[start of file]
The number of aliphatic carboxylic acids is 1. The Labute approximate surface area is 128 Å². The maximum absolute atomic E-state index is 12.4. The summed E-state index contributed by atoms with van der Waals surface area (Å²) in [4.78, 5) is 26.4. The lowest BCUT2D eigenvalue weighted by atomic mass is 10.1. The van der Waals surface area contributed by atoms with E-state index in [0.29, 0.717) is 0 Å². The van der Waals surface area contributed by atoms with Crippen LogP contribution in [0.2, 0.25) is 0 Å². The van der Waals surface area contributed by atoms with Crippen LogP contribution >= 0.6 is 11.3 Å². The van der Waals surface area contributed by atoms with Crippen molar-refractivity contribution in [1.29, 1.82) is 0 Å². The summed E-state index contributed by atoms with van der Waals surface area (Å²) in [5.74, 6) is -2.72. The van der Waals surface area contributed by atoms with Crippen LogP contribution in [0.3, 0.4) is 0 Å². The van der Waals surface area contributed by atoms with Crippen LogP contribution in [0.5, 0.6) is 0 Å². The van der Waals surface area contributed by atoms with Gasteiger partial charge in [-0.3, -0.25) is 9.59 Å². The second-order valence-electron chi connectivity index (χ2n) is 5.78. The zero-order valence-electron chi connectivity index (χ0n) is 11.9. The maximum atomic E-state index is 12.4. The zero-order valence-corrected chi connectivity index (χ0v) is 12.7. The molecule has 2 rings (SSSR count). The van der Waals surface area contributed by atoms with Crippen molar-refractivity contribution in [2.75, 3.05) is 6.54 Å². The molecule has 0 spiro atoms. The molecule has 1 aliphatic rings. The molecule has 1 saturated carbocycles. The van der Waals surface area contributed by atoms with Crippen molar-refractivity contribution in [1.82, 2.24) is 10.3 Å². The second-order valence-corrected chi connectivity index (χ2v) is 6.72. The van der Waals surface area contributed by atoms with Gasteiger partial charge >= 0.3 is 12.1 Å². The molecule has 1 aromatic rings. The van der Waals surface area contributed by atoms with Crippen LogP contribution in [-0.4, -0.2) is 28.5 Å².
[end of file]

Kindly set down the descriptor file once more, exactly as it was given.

The number of aliphatic carboxylic acids is 1. The Labute approximate surface area is 128 Å². The maximum absolute atomic E-state index is 12.4. The summed E-state index contributed by atoms with van der Waals surface area (Å²) in [4.78, 5) is 26.4. The lowest BCUT2D eigenvalue weighted by atomic mass is 10.1. The van der Waals surface area contributed by atoms with E-state index in [0.29, 0.717) is 0 Å². The van der Waals surface area contributed by atoms with Crippen LogP contribution in [0.2, 0.25) is 0 Å². The van der Waals surface area contributed by atoms with Crippen LogP contribution >= 0.6 is 11.3 Å². The van der Waals surface area contributed by atoms with Crippen molar-refractivity contribution in [1.29, 1.82) is 0 Å². The summed E-state index contributed by atoms with van der Waals surface area (Å²) in [5.74, 6) is -2.72. The van der Waals surface area contributed by atoms with Crippen LogP contribution in [0.3, 0.4) is 0 Å². The van der Waals surface area contributed by atoms with Crippen LogP contribution in [0.5, 0.6) is 0 Å². The van der Waals surface area contributed by atoms with Gasteiger partial charge in [-0.3, -0.25) is 9.59 Å². The second-order valence-electron chi connectivity index (χ2n) is 5.78. The zero-order valence-electron chi connectivity index (χ0n) is 11.9. The maximum atomic E-state index is 12.4. The zero-order valence-corrected chi connectivity index (χ0v) is 12.7. The molecule has 2 rings (SSSR count). The van der Waals surface area contributed by atoms with Crippen molar-refractivity contribution in [2.75, 3.05) is 6.54 Å². The molecule has 0 spiro atoms. The molecule has 1 aliphatic rings. The molecule has 1 saturated carbocycles. The van der Waals surface area contributed by atoms with Crippen molar-refractivity contribution in [1.82, 2.24) is 10.3 Å². The second-order valence-corrected chi connectivity index (χ2v) is 6.72. The van der Waals surface area contributed by atoms with Gasteiger partial charge >= 0.3 is 12.1 Å². The molecule has 1 aromatic rings. The van der Waals surface area contributed by atoms with Crippen LogP contribution in [-0.4, -0.2) is 28.5 Å².